Q & A Library
Discover the DASH Diet?The DASH diet for lowering high blood pressure seems to make sense. Do you have any opinion on its ability to affect blood pressure?
Answer (Published 9/13/2006)
DASH stands for Dietary Approaches to Stop Hypertension, a strategy that has proved quite effective in lowering blood pressure. The diet involves consuming less salt and fat and more fruits, vegetables, whole grains, and low-fat dairy products. It’s low in saturated fat, total fat, and cholesterol, and includes poultry, fish, and nuts, but includes much less red meat and fewer sweets and sugared beverages than most Americans are accustomed to consuming. Another version of the DASH diet limits sodium intake. By following the DASH diet, you should be able to pare 5.5 to 11.4 points off your systolic pressure (the top number in a blood pressure reading) and 3 to 5.5 points off your diastolic pressure (the bottom number in a blood pressure reading). Research also suggests that the diet reduces blood levels of homocysteine, a toxic amino acid that may increase the risk of heart disease, stroke, and peripheral vascular disease.
The DASH diet gives you 2,000 calories a day divided among 4 to 5 daily servings of vegetables, 4 to 5 servings of fruits, 2 to 3 servings of low-fat or nonfat dairy products, 7 to 8 servings of grain products, and only 2 small servings of meat. You’re also allowed 4 to 5 small servings of nuts, beans, or seeds per week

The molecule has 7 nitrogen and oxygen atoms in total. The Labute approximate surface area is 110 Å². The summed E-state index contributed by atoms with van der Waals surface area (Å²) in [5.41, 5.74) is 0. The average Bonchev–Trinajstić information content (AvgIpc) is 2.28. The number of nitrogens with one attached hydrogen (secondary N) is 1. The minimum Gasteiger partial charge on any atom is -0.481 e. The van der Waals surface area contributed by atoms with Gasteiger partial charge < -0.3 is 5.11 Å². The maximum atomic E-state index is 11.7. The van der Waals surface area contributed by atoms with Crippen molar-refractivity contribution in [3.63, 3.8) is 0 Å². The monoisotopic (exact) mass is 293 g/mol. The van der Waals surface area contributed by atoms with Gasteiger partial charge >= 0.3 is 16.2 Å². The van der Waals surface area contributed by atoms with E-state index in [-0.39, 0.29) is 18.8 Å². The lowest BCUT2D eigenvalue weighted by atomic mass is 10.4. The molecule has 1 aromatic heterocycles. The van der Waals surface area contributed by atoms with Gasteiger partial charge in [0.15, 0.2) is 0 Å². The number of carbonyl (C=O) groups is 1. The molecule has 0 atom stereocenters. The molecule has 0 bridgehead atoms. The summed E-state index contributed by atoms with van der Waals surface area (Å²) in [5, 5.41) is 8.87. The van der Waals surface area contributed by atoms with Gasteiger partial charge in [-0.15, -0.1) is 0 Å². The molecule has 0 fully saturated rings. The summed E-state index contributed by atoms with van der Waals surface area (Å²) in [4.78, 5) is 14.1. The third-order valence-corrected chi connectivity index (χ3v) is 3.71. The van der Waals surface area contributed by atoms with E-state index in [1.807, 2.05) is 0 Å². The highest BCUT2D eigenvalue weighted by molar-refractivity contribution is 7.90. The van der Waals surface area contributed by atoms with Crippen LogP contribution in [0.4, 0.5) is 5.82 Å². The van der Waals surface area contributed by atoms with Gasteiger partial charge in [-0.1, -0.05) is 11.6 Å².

Other strategies for lowering blood pressure are losing excess weight, exercising regularly, and reducing daily stress through meditation, breathing exercises, yoga, progressive muscle relaxation, or biofeedback.
The diet I recommend in my book Healthy Aging: A Lifelong Guide to your Physical and Spiritual Well-Being is similar to the DASH diet with the addition of omega-3 fatty acids and natural anti-inflammatory spices such as turmeric and ginger. Both are similar to the Mediterranean diet, which emphasizes fresh fruits and vegetables, crusty breads, whole grains, and olive oil as well as more fish and legumes and less meat and poultry than the typical Western diet contains. Whether you’re trying to lower blood pressure or simply eat well, you can’t go wrong with the DASH diet, or with the alternatives mentioned above.
I would only add that recent research indicates that saturated fat may not be associated with increased risk of coronary disease; indeed, some components of full-fat dairy foods may be cardioprotective. So while I approve of the DASH diet generally, its emphasis on low-fat dairy products may need revision in light of recent studies.
Andrew Weil, M.D.
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